Pretty Bad to Really Bad Climate Change News

Published on: 13:11PM Jul 29, 2014

The White House and the Council of Economic Advisers today released the results of a "study" that says—no, wait, "finds"—that failure to take immediate action to halt global warming will result in 1% damage to annual GDP.

The report, of course, stirred plenty of news coverage. It will, no doubt, figure heavily into the administration's ongoing effort to justify the EPA's broadening reach into carbon emissions.
US News was one of the few news groups that bothered to ask the doubters what they think of the report, but there are a lot of interesting takes out there.

Now, the real bad climate change news: We know a lot of our readers are climate change skeptics, but what if you found out it would give you kidney stones? Well, here is some bad news.

Permits Por Todos!

If the White House press corps is to be believed, it sounds like Obama may "grant work permits" to millions of illegal immigrants. We're not sure what that means. Surely he can't unilaterally "grant work permits," as in green cards. There are laws covering that sort of thing.
But he's got that good lawyer's gift for finding loopholes, so we should watch. At any rate, it seems like a good time for employers to not worry too much about the legality of folks they hire. Nobody seems to be watching. It's all over the news.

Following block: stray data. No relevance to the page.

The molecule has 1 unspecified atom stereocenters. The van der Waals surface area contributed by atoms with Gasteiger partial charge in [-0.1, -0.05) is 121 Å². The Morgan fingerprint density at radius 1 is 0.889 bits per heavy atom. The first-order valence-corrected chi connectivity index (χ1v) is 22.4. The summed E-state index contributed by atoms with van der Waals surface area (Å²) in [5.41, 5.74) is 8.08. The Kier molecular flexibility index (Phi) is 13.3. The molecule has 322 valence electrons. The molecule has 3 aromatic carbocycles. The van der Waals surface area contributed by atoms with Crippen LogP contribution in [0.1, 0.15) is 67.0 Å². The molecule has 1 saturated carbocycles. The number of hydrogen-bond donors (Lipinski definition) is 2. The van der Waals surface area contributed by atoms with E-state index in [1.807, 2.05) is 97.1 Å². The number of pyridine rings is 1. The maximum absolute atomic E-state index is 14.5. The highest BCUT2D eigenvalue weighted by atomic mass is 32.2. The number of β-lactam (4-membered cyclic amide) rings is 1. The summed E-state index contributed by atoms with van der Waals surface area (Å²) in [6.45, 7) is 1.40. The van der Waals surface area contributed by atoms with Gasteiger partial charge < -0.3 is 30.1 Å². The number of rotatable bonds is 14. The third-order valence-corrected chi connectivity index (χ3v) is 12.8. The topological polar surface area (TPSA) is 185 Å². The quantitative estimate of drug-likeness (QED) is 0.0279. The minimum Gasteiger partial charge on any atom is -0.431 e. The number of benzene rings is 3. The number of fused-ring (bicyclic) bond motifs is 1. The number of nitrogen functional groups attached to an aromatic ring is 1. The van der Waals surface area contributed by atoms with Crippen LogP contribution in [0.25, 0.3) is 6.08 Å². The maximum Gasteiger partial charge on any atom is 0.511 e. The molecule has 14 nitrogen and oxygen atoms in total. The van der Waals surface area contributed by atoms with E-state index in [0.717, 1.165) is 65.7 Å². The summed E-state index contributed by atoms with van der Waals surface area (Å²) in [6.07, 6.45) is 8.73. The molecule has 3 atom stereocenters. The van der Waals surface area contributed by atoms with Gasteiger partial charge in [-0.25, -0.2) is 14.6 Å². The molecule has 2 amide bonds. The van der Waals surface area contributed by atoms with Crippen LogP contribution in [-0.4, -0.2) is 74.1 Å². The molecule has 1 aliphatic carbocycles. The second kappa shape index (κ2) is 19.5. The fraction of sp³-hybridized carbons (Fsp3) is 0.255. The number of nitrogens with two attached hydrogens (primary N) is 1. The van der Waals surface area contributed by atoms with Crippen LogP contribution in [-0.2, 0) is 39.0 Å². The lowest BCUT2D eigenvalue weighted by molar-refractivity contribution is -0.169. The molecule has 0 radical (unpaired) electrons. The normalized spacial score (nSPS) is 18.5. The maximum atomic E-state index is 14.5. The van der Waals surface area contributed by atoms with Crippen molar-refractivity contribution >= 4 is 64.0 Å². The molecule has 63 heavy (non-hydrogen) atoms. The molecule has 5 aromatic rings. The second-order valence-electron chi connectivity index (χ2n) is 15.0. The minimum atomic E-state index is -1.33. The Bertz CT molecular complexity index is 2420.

What Fine Customers We Are

The U.S. has surpassed Japan as Austrailia's top beef export markets. Apparently, Chipotle's Aussie beef move is catching on. Well, let's hope those importing Aussie beef are doing it for a better reason than Chipotle's "responsibly raised" excuse. We all know how well that went over.

Who Slimed Pink Slime?

Several journalists, including three members of Bill Marler's "Food Safety News" website, have been ordered to cough up correspondence relating to stories that fueled the "pink slime" media frenzy of 2012. They, of course, are fighting the order.

"We dispute that [BPI attorneys] are entitled to the documents under various state shield laws protecting reporters from such intrusion," Marler wrote in an email. We're curious to see how this one plays out.